“In the early 1980s, their main client in road building was Manitoba Hydro. They had to make roads for Manitoba Hydro’s infrastructure. Then a huge concrete repair project came up at the Seven Sisters Dam in Manitoba. We had such a good relationship with Manitoba Hydro, they said, ‘Why don’t you guys give this job a shot?’ We turned it down, said it wasn’t in our wheelhouse. Then they said, ‘Well, the “Engineer of record” here likes you, and he can help you through it.’ It was a big job for us. We had never done anything like that. It ended up being a successful project, and the rest was history,” he remembers.

The experience at the Seven Sisters Generating Station was such a success that the company took on new concrete rehabilitation contracts. It earned a reputation for providing excellent concrete protection and restoration services using cutting-edge technology and techniques.

An office in Saskatoon was opened, followed by a branch in Thunder Bay, then in Alberta and Southern Ontario. More branches appeared and Vector continued to expand its services, incorporating corrosion mitigation work, for example.

Along the way, the company name was changed to its current designation, and some new companies were started. These are Vector Corrosion Technologies (VCT), founded in 1999 and based in Winnipeg; and more recently, Vector Corrosion Services (VCS) and NDT Corporation.

“VCT manufactures galvanic anodes and other corrosion mitigation technologies, while VCS “does corrosion evaluation, testing, and design and NDT provides non-destructive testing and evaluation services,” Conciatori says.

“These spin-off firms represent three facets of the company. There’s construction, there’s corrosion, and then there’s the evaluation / testing end of it,” he explains.

The total number of employees across all companies fluctuates depending on seasonal workload. “When we’re rockin’ in the summer, we could have up to 600. But full-time across the board, probably around 250.”

Vector also maintains an affiliation in Indonesia and a sales office in Birmingham, UK. The Birmingham branch sells anodes throughout Europe and does corrosion-related research and development work.

As for the traits Vector looks for in potential new hires: “Attitude is probably number one and an ability to work in a team environment, and then, experience is probably the third, as well as willingness to grow and advance their career,” he continues.

Clearly, Vector is doing something right by its employees, as the firm has repeatedly appeared on the Best Managed Companies in Canada list. Published annually in Canadian Business magazine, the list has featured Vector multiple years in a row. This consistent showing has placed it into the exalted ‘Platinum Member’ status.

The company’s upwards trajectory took a very brief tumble when COVID became a global scourge. Conciatori recalls this period vividly. In March 2020, Vector was hosting a series of in-person seminars. “We do a lot of marketing and business development. That’s another thing that makes us unique,” he notes. The seminars had to be cancelled “one by one because COVID was breaking out.” Each division, for example, used to host in-person lunch-and-learn sessions in which head office would supply the speakers, program, and marketing info.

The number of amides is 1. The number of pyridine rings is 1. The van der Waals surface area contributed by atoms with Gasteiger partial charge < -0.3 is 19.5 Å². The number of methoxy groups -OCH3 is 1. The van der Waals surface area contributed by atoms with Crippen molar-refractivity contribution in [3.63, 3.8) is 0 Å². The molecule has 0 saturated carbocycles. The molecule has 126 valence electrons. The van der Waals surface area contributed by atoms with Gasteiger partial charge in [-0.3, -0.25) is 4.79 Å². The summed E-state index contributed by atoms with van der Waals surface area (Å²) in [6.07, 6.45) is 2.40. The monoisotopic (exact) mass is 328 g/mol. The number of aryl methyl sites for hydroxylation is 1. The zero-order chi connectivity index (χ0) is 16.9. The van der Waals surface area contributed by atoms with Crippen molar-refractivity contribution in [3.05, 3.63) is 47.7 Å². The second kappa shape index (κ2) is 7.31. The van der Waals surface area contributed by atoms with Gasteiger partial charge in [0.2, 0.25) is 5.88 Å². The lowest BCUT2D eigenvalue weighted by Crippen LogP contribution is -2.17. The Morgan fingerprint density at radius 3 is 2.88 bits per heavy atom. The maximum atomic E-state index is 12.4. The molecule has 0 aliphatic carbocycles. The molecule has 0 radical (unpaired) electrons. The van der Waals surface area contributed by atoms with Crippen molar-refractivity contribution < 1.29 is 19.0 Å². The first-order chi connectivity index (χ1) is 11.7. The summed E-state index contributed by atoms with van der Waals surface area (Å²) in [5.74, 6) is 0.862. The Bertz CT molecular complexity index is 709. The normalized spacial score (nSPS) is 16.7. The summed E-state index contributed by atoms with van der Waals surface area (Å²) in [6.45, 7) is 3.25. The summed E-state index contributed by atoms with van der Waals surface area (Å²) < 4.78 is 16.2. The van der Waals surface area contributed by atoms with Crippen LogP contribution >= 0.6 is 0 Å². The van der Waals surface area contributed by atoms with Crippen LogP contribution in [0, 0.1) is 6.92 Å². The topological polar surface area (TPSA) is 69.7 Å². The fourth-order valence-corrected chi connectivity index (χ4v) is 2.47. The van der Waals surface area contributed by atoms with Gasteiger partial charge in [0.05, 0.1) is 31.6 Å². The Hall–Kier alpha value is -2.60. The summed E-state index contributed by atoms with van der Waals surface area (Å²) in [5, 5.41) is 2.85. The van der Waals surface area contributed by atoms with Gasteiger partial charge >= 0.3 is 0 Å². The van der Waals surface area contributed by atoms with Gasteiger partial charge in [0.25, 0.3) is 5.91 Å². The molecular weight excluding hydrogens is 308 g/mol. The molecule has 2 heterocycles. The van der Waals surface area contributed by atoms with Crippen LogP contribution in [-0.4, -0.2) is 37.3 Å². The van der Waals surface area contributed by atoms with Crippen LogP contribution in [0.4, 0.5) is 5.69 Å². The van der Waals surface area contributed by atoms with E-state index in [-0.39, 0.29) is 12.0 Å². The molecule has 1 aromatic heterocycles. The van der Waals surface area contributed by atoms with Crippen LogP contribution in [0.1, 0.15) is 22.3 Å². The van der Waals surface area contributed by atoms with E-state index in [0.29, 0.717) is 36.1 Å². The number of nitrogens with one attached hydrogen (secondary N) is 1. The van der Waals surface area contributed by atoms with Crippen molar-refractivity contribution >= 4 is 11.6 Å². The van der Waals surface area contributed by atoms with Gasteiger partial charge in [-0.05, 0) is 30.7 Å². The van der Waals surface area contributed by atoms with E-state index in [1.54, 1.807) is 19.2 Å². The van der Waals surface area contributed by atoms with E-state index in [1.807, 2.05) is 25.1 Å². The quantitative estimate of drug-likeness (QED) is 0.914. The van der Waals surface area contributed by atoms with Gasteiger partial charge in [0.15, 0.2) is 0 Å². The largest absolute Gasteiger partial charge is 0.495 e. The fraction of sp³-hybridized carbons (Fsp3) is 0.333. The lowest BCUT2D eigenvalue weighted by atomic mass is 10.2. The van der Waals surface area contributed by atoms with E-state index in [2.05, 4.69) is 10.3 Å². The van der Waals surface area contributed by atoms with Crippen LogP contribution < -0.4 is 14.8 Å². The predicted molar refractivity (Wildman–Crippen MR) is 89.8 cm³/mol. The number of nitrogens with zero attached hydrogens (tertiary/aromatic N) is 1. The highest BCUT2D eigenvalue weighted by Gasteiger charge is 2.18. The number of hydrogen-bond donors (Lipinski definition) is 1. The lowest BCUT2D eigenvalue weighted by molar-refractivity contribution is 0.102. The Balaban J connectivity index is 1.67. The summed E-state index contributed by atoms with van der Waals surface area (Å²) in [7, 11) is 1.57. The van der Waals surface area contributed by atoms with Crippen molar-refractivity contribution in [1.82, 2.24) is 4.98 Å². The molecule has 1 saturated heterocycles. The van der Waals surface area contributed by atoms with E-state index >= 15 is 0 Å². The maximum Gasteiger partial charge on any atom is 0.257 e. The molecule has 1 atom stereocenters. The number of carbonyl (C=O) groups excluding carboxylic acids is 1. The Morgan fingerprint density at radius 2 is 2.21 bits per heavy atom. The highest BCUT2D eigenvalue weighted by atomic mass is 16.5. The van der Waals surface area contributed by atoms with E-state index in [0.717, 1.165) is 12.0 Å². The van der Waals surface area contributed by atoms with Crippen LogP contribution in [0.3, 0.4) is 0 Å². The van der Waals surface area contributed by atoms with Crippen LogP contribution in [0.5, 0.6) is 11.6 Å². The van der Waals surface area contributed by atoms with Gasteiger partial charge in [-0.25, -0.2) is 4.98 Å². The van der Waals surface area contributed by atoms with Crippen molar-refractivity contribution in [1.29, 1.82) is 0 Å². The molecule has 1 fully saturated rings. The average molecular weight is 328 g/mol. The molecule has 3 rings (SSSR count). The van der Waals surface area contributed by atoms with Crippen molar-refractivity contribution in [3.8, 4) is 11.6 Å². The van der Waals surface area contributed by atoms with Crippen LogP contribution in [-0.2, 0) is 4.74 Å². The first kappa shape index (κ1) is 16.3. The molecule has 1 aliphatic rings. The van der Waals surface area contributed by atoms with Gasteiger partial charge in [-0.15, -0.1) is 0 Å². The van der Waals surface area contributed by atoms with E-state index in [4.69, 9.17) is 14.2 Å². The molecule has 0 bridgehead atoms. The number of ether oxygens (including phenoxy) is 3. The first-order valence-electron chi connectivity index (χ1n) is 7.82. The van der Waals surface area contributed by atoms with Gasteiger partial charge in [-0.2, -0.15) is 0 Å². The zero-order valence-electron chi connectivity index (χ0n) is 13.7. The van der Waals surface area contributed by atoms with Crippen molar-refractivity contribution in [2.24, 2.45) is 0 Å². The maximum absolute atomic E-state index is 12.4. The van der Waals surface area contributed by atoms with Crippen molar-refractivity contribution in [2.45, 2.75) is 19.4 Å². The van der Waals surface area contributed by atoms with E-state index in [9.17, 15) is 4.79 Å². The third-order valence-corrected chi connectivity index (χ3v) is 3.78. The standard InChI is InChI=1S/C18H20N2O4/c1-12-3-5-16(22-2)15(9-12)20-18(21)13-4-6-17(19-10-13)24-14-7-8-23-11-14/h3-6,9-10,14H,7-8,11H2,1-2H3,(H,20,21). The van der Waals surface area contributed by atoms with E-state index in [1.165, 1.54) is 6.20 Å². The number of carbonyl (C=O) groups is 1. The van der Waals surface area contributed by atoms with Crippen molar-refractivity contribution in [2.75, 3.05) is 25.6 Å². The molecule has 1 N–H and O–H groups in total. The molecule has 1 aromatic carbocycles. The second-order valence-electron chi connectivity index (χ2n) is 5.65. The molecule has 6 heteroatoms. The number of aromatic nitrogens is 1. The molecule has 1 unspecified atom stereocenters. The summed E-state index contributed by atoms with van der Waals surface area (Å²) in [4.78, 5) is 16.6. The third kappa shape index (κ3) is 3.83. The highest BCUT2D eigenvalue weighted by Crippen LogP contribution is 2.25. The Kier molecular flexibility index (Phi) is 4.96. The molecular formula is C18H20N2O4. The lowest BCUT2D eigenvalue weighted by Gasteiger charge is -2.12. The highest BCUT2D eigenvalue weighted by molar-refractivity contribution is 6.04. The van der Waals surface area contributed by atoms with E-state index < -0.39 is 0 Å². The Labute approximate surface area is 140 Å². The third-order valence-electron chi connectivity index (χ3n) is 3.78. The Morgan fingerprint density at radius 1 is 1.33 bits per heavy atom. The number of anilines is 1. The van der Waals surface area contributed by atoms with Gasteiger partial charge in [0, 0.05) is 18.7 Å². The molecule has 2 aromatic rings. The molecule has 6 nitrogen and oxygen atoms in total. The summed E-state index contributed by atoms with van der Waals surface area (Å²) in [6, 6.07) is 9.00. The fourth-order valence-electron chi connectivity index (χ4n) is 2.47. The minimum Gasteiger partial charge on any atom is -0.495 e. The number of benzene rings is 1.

Some industrial facilities and manufacturing plants temporarily banned contractors from coming in to minimize the risk of spreading COVID. Vector had to cut back on work temporarily while taking measures to protect field crew members who were still completing projects. Masks, social distancing, and other measures became the norm.

The company quickly pivoted and created a series of online seminars. While these proved popular, Vector is re-launching its in-person presentations. Conciatori is also pleased that the workload has rebounded greatly. “The floodgates opened up, and [we’ve been] nonstop, going crazy working.”

Not counting COVID, attracting labour is the company’s biggest challenge. It recently hired a recruitment manager in Winnipeg to help develop innovative ways to recruit and retain field staff.

Plenty of other firms across North America have also found it difficult to lure new personnel. Existing workers within the trades, manufacturing, and industrial sectors, are approaching retirement age and insufficient numbers of young people are stepping up to take their places.

For all that, Vector Construction expects to “hit a milestone in revenue in ’23, based on our current backlog of work,” Conciatori states.

The company anticipates “growth in key market sectors,” over the next few years. Vector will also focus on gaining more work within the mining and power / energy sectors.